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Granulate Asian Ambrosia Beetle Description:

The Granulate ambrosia beetle, or Asian ambrosia beetle, is a small, dark reddish-brown insect that is native to Asia. It has become established in more than 25 states in the United States. The Granulate ambrosia beetle is active throughout the year when the weather is warm. This pest starts flying in early February and March, with females landing on host plants and boring into branches as small as 1/2-inch in diameter.

Hosts:

The Granulate ambrosia beetle destroys more than 100 different plant varieties, including:

  • Cherry
  • Crape myrtle
  • Drake (Chinese, Lacebark) elm
  • Golden raintree
  • Magnolia
  • Pecan
  • Peach
  • Shumard oak

Biology and Symptoms:

This fungus-carrying beetle tunnels into plants, introducing fungal growth known as ambrosia. The fungus interferes with the plant’s water movement, which results in shoot dieback. As this insect tunnels its way into the plant, it pushes frass (sawdust), creating delicate tubes that look like toothpicks protruding from the plant’s bark. Because several generations of broods are produced each year, all life stages of the Granulate ambrosia beetle are found inside affected plants. They feed on the ambrosia fungi and females don’t leave the brood until reaching the adult stage. They often attack stressed and declining trees.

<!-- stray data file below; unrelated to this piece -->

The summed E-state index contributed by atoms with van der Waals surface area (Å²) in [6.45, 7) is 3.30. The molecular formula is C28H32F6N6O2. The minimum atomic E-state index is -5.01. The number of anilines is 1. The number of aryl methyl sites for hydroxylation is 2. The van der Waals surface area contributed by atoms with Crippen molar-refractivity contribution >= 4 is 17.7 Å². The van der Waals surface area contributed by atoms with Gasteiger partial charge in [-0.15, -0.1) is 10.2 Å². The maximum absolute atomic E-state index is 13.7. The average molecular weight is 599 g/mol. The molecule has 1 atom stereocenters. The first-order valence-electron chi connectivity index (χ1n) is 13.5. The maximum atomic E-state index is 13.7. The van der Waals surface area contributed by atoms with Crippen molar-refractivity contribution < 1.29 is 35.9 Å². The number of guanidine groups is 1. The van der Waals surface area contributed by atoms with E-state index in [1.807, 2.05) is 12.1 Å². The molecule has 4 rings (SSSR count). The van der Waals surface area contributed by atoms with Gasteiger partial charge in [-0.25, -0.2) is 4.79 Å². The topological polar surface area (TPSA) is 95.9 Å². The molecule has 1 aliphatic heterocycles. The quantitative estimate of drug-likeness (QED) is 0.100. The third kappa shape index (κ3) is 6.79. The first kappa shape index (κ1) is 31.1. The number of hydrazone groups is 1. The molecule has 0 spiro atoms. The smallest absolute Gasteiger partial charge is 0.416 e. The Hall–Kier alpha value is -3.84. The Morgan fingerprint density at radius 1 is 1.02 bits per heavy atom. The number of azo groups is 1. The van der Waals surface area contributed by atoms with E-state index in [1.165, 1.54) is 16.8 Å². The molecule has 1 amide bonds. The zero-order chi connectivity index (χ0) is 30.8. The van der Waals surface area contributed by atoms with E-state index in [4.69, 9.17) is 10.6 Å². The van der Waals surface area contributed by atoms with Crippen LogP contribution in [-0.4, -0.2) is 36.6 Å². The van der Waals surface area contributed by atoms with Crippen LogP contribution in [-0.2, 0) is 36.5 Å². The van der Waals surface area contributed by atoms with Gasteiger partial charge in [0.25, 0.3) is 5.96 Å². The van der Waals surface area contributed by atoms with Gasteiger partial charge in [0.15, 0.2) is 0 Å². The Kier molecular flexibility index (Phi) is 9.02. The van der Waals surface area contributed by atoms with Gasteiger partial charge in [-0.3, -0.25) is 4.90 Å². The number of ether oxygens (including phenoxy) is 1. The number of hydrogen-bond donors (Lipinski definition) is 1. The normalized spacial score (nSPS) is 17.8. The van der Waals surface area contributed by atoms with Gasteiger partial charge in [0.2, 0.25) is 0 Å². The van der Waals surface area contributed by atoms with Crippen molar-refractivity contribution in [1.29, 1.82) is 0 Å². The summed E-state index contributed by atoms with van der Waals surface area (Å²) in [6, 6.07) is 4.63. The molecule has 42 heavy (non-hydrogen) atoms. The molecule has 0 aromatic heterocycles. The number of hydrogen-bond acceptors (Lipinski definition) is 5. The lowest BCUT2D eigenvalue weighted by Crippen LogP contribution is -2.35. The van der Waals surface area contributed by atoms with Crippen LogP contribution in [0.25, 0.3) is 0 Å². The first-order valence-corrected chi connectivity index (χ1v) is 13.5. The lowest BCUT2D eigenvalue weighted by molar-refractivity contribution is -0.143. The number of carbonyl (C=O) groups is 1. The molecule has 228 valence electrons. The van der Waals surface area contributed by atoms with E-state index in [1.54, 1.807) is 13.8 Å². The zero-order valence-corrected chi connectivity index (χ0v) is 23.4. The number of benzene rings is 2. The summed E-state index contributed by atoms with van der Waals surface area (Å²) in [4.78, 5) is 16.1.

Management:

Remove and burn heavily infested plants or plant parts. To help reduce population, several applications of a residual insecticide to the bark may be necessary. Another option is to apply a preventive systemic insecticide. Consult your local arborist for help on managing Granulate ambrosia beetles on your property.

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